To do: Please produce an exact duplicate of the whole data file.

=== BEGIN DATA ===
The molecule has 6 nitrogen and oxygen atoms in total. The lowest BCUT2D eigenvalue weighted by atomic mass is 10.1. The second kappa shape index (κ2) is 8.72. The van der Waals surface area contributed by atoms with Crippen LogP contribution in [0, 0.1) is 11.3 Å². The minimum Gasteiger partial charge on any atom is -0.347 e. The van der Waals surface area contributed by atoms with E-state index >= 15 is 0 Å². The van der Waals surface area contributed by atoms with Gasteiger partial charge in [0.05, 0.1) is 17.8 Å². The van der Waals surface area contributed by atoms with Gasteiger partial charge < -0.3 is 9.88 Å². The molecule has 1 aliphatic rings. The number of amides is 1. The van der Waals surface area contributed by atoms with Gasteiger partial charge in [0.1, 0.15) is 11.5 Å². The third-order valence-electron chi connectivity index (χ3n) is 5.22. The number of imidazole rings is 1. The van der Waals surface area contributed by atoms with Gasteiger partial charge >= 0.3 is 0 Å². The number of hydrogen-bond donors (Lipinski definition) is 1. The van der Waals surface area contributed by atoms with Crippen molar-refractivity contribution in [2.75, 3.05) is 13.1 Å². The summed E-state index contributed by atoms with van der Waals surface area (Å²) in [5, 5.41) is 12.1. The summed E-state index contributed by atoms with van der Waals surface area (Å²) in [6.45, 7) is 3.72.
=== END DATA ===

The molecule has 6 nitrogen and oxygen atoms in total. The lowest BCUT2D eigenvalue weighted by atomic mass is 10.1. The second kappa shape index (κ2) is 8.72. The van der Waals surface area contributed by atoms with Crippen LogP contribution in [0, 0.1) is 11.3 Å². The minimum Gasteiger partial charge on any atom is -0.347 e. The van der Waals surface area contributed by atoms with E-state index >= 15 is 0 Å². The van der Waals surface area contributed by atoms with Gasteiger partial charge in [0.05, 0.1) is 17.8 Å². The van der Waals surface area contributed by atoms with Gasteiger partial charge < -0.3 is 9.88 Å². The molecule has 1 aliphatic rings. The number of amides is 1. The van der Waals surface area contributed by atoms with Gasteiger partial charge in [0.1, 0.15) is 11.5 Å². The third-order valence-electron chi connectivity index (χ3n) is 5.22. The number of imidazole rings is 1. The van der Waals surface area contributed by atoms with Gasteiger partial charge >= 0.3 is 0 Å². The number of hydrogen-bond donors (Lipinski definition) is 1. The van der Waals surface area contributed by atoms with Crippen molar-refractivity contribution in [2.75, 3.05) is 13.1 Å². The summed E-state index contributed by atoms with van der Waals surface area (Å²) in [5, 5.41) is 12.1. The summed E-state index contributed by atoms with van der Waals surface area (Å²) in [6.45, 7) is 3.72.